States redistrict their legislative and congressional districts once every 10 years using data from the decennial census conducted by the U.S. Census Bureau.
The bureau’s longstanding practice is to count persons incarcerated in state and federal correctional facilities as residents of the district where they are confined. The majority of states use the population and residence data reported in the census, as is.
Several states have changed their procedures for allocating inmate data for redistricting purposes. In these states, when possible, they reallocate data on inmatates in the redistricting data file from where they are incarcerated to their residence prior to incarceration.
The rationale behind this policy is that including incarcerated persons in the population count for the district in which their facility is located alters representational proportions and, as a result, the voting power of residents. Without reallocation, the total population of prison districts will contain fewer eligible voters (because prisoners can’t vote in most states), and thus the elected representatives for those districts represent fewer voters than their colleagues in parts of the state whose districts don’t contain prisons.
Implementing this policy often requires a significant amount of work and collaboration between agencies and authorities at the state and local level. For all affected incarcerated persons, accurate information on their residences immediately prior to their incarceration must be collected and recorded for later use by the appropriate redistricting authorities. The state’s census blocks as reported by the U.S. Census Bureau must also be updated based on this new data in order to reflect the correct populations pursuant to the state’s new apportionment procedures.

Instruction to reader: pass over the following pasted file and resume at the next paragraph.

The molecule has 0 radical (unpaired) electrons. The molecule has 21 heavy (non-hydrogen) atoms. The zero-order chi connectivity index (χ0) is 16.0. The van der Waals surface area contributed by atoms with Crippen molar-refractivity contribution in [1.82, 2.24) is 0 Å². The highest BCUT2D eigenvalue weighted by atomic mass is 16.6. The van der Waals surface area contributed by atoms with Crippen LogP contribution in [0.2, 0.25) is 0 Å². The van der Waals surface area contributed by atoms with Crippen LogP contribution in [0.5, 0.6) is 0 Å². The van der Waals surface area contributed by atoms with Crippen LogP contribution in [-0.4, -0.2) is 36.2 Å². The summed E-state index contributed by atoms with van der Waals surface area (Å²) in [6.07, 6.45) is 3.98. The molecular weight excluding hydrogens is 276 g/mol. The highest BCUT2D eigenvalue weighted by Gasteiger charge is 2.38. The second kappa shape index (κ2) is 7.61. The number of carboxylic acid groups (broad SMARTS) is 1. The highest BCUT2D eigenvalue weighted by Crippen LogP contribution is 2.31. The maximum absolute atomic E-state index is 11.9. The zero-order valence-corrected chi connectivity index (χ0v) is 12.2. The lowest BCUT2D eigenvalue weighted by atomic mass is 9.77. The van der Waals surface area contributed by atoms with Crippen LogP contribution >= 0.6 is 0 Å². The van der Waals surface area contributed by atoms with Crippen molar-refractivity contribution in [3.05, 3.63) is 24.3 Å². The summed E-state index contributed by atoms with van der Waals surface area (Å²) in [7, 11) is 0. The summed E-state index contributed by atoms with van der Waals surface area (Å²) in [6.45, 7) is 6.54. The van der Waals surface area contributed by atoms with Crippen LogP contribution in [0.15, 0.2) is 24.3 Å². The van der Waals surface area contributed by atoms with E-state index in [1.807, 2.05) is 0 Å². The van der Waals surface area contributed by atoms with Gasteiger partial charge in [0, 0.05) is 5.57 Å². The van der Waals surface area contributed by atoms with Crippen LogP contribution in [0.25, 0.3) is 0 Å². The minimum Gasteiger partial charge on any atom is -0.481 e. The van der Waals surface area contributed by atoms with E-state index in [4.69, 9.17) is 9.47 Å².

To date, 13 states have passed laws or adopted guidance modifying how incarcerated persons are counted and allocated during the redistricting process, although Illinois' law goes into effect for the 2030 cycle. States vary in their reallocation treatment of state and federal inmates and in their specific procedures for identifying and reporting incarcerated persons’ last known residences for redistricting purposes.
The table below provides a list of states that have passed laws modifying their redistricting procedures for incarcerated persons. It includes statute citations, the years enacted and implemented, whether the policy affect only legislative or congressional districts or both, and the specific treatment of both state and federal inmates.